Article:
Neglect can include intentional or unintentional harm to pets. This may include abandonment, failure to provided food, water or shelter, excessive ground staking, denying the pet social interaction, untreated medical conditions, failure to groom, etc. Neglect such as abandonment can lead to death.
Other types of neglect have a direct correlation to poverty and disease. Sometimes people who live on the edge financially can no longer feed their pet when they lose a job, go through a divorce, have unexpected medical conditions, or their housing cost goes up. Other people who get sick, or suffer from debilitation diseases such as major depression, full body paralysis, etc., may have times when they forget to feed and water their animals or when they are physically unable to get out of bed and care for their pet. By getting to know our neighbors and being willing to help each other, we can help each other with pet care, and may be able to help our neighbors and friends keep an animal they love. This type of neglect can usually be corrected if neighbors, friends, and relatives, are willing to pitch in.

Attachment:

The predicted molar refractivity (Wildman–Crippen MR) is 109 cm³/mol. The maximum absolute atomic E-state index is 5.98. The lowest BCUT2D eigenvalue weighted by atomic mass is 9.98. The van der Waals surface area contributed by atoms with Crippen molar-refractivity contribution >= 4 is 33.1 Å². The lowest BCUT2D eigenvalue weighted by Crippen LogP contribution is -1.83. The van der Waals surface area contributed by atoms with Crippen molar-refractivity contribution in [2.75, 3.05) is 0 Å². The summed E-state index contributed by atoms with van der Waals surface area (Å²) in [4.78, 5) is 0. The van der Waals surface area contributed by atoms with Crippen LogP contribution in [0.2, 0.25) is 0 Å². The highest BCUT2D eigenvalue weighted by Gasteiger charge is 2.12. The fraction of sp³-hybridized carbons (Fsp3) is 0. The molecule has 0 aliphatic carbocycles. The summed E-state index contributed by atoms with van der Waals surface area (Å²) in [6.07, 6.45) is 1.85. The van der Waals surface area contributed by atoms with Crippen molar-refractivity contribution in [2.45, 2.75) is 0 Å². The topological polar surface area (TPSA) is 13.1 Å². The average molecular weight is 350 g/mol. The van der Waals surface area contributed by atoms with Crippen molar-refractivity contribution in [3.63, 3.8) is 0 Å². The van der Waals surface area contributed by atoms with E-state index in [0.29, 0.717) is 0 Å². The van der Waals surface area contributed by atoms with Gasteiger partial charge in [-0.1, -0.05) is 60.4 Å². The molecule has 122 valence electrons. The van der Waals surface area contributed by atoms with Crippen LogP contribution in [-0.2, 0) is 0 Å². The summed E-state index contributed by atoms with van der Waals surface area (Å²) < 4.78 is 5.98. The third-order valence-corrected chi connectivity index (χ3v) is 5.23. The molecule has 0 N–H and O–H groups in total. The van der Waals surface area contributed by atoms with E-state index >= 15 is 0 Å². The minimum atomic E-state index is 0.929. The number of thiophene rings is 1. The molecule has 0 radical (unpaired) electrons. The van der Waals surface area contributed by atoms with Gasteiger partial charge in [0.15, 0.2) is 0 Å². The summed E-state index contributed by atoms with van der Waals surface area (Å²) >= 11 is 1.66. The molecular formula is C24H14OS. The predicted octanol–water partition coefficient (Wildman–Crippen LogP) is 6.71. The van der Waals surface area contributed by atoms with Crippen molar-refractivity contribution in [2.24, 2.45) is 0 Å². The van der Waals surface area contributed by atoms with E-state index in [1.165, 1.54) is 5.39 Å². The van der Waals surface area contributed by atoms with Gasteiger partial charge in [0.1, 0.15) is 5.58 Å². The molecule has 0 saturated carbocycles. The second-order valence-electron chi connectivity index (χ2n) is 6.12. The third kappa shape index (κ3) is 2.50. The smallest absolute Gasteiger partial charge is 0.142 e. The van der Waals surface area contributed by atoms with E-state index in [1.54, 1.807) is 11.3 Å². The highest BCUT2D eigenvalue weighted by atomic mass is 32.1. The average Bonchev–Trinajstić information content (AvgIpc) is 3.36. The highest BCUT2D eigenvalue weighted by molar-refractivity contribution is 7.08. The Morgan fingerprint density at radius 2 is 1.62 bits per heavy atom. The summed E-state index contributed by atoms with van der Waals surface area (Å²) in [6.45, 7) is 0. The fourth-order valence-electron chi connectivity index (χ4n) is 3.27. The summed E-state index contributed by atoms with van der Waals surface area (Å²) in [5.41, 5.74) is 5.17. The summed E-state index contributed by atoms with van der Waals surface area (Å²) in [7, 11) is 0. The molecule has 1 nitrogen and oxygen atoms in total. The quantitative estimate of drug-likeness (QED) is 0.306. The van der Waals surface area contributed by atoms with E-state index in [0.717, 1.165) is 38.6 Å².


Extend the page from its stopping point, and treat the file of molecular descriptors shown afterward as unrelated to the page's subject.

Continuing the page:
Intentional neglect includes abandoning an animal, dumping them on the streets or in the country, failure to provide food, water, shelter, and medical care when the animal’s guardian (or owner) has the resources to do so, casual or excessive animal breeding, keeping animals in inhumane conditions.
Occasionally, this type of neglect may be stopped by caring neighbors, so it’s always worth a try. Gather one or two other neighbors who are also concerned, figure out what you will say to the person ahead of time, and then approach the person neglecting their pet. Try to express your concern rather than judgment. Sometimes, people are ignorant and they’ll come around. Most people want to be liked by their neighbors. If they don’t respond, if the animal(s) are in very poor condition, or if you do not feel safe speaking to the person who is neglecting their pet, call the authorities.